Bombs on The Hague

Seeing the title of this blog article, many people in The Hague would think I was referring to the bombing of the Bezuidenhout area in March 1945. But they would be wrong. During World War II, the Allies dropped bombs on more than one location in The Hague in their efforts to fight the evils of the Nazi occupier.

Identity cards

Omhulsel persoonsbewijsBeginning in April 1941 the Germans required every Dutch citizen to carry an identity card. This greatly complicated the lives of people in hiding and members of the resistance. To obtain an identity card, a person had to sign a receipt that also carried his or her photo and fingerprints. These receipts were then filed at a central archive. If the Germans suspected your identity card to be falsified, they could easily determine the truth by checking the archive. Of course you didn’t sign an official receipt when someone provided you with a false identity card!

Kleykamp building

Carnegieplein 5 - gebouw KleykampThe Germans set up the archive in a large villa, which before the war had been the home of the Art Gallery Kleykamp. The villa was located opposite the Peace Palace, on a site where today you will find a modern office building.
The Dutch Resistance wanted very much to demolish this archive. But this couldn’t be done by people on the ground. Setting the building on fire was not an option. Not only was the building heavily guarded, but all the paperwork was stored in heavy steel cabinets that would likely survive a building fire.

Request for a bombing

Gebouw KleykampDutch resistance fighters therefore asked the Allies to bomb the Kleykamp building. This had to be done during a weekday and during working hours. Only then would the doors of the steel cabinets be open. And card index boxes would be standing unprotected on the desks. The bombardment would not be easy. The building was near a residential area and very close to the Peace Palace.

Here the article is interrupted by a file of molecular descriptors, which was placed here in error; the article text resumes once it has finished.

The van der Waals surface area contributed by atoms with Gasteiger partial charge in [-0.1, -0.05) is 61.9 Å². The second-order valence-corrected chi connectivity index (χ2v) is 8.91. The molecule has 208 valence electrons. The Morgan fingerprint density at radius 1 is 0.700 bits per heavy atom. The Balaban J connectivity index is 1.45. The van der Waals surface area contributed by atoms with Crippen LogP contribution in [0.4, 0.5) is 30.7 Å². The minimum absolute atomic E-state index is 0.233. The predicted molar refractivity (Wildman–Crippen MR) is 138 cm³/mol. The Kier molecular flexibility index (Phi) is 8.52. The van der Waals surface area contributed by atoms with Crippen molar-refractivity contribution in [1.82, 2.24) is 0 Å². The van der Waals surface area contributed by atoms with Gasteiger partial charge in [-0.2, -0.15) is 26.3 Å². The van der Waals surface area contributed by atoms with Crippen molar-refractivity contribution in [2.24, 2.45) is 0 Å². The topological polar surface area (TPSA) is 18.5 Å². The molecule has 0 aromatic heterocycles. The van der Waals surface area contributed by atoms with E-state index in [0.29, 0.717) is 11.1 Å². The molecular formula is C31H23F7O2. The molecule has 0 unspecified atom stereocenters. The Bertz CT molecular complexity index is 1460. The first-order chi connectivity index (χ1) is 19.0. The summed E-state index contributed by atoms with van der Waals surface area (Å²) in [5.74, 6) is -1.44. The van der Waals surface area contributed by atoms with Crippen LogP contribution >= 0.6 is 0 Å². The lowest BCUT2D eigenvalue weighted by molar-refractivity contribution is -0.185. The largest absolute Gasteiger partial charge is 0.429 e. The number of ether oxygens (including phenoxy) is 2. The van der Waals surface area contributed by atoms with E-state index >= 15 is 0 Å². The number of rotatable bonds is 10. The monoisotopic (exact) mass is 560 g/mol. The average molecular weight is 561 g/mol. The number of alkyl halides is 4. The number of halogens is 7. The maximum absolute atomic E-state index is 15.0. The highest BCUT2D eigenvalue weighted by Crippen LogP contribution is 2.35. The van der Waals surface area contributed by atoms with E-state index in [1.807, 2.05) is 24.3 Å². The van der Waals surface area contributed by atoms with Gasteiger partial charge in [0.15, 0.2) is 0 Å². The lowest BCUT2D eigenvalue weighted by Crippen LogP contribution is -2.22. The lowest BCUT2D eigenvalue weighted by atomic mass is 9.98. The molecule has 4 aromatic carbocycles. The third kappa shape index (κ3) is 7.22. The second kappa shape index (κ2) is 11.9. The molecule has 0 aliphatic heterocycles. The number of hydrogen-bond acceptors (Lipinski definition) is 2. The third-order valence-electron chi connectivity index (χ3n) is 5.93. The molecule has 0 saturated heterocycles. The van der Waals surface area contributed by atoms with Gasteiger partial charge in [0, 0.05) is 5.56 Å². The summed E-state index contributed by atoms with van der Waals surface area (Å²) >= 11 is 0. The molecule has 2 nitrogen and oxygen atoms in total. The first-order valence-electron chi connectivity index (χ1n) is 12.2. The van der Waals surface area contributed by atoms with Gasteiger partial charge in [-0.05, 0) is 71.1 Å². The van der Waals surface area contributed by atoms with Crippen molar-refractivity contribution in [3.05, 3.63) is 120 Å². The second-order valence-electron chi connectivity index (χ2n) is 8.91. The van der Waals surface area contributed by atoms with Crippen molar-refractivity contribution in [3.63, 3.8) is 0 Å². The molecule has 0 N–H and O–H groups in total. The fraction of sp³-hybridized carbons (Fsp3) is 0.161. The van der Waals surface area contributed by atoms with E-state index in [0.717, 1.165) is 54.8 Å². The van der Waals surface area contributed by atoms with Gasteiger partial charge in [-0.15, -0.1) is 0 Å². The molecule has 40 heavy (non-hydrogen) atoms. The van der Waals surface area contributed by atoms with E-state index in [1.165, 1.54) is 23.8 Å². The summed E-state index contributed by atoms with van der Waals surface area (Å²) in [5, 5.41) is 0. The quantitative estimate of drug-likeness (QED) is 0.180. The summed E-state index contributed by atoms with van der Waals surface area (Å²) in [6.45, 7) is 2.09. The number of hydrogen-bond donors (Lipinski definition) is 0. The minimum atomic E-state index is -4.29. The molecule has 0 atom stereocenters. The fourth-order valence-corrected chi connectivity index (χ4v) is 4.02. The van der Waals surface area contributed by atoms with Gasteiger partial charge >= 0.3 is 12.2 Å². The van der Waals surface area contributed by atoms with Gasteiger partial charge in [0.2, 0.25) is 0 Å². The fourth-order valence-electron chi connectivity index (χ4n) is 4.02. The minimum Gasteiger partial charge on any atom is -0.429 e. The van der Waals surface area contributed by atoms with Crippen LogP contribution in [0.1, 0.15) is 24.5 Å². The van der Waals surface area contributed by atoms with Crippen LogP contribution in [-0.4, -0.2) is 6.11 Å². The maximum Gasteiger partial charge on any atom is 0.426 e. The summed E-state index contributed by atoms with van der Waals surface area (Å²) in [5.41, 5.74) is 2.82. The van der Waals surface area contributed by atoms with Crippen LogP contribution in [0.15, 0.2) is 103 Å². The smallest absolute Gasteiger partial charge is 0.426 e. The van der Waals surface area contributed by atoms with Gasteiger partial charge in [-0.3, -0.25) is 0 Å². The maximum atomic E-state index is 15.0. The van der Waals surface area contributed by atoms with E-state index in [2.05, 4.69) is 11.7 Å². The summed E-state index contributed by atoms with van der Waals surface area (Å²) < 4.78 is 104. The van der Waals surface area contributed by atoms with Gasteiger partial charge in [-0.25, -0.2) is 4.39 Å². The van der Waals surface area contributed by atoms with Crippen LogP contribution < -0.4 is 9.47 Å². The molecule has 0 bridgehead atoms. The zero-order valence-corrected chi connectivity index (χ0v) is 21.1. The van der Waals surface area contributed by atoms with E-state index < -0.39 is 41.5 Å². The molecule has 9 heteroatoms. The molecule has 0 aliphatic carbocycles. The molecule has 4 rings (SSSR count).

The pilots were extensively briefed. They were prepared with detailed maps and a plaster model of the Kleykamp building.

The bombardment

Tuesday April 11 1944 was the day. Six aeroplanes entered Dutch territory, flying very low to stay under the German radar. They used an indirect course towards The Hague to maintain the element of surprise. The Peace Palace turned out to be a clear beacon to navigate on.

Kleykamp rook en bommenThe first aeroplanes dropped 500-pound bombs with delayed ignition through the roof, doors and windows, to break the building open. The other aeroplanes followed with fire bombs, each containing 72 litres of liquid phosphor. The result was a fire that was difficult to put out and clouds of thick smoke that rose from the ruins for two hours.

Five of the six aeroplanes accomplished their mission. The pilot of the 6th plane, however, was unable to release the bombs he carried — they were somehow stuck in their compartment. Three times he tried to drop his bombs, with no result. Exceedingly frustrated, the pilot took some photos and returned to England. As it happened, this pilot, Robbie Cohen, was Dutch. Unfortunately he didn’t live long to share this experience. In August 1944 he was killed while flying on a mission over France.